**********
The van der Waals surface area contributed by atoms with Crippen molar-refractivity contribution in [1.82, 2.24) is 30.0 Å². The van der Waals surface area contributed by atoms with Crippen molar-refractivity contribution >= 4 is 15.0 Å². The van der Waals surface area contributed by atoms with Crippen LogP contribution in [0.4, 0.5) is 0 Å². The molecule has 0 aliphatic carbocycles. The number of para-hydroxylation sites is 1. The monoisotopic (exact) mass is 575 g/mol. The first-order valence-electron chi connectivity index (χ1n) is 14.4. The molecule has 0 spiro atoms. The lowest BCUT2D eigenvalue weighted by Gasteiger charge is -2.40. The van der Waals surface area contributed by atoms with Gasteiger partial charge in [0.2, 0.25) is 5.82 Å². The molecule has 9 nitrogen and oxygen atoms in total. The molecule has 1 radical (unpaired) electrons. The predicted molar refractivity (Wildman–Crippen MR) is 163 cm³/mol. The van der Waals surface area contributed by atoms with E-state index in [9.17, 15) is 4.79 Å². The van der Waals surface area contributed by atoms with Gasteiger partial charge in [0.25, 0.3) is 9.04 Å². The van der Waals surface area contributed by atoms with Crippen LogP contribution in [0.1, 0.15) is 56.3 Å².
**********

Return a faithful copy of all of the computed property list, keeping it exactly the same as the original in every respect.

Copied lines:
The van der Waals surface area contributed by atoms with Crippen molar-refractivity contribution in [1.82, 2.24) is 30.0 Å². The van der Waals surface area contributed by atoms with Crippen molar-refractivity contribution >= 4 is 15.0 Å². The van der Waals surface area contributed by atoms with Crippen LogP contribution in [0.4, 0.5) is 0 Å². The molecule has 0 aliphatic carbocycles. The number of para-hydroxylation sites is 1. The monoisotopic (exact) mass is 575 g/mol. The first-order valence-electron chi connectivity index (χ1n) is 14.4. The molecule has 0 spiro atoms. The lowest BCUT2D eigenvalue weighted by Gasteiger charge is -2.40. The van der Waals surface area contributed by atoms with Gasteiger partial charge in [0.2, 0.25) is 5.82 Å². The molecule has 9 nitrogen and oxygen atoms in total. The molecule has 1 radical (unpaired) electrons. The predicted molar refractivity (Wildman–Crippen MR) is 163 cm³/mol. The van der Waals surface area contributed by atoms with E-state index in [9.17, 15) is 4.79 Å². The van der Waals surface area contributed by atoms with Gasteiger partial charge in [0.25, 0.3) is 9.04 Å². The van der Waals surface area contributed by atoms with Crippen LogP contribution in [0.1, 0.15) is 56.3 Å².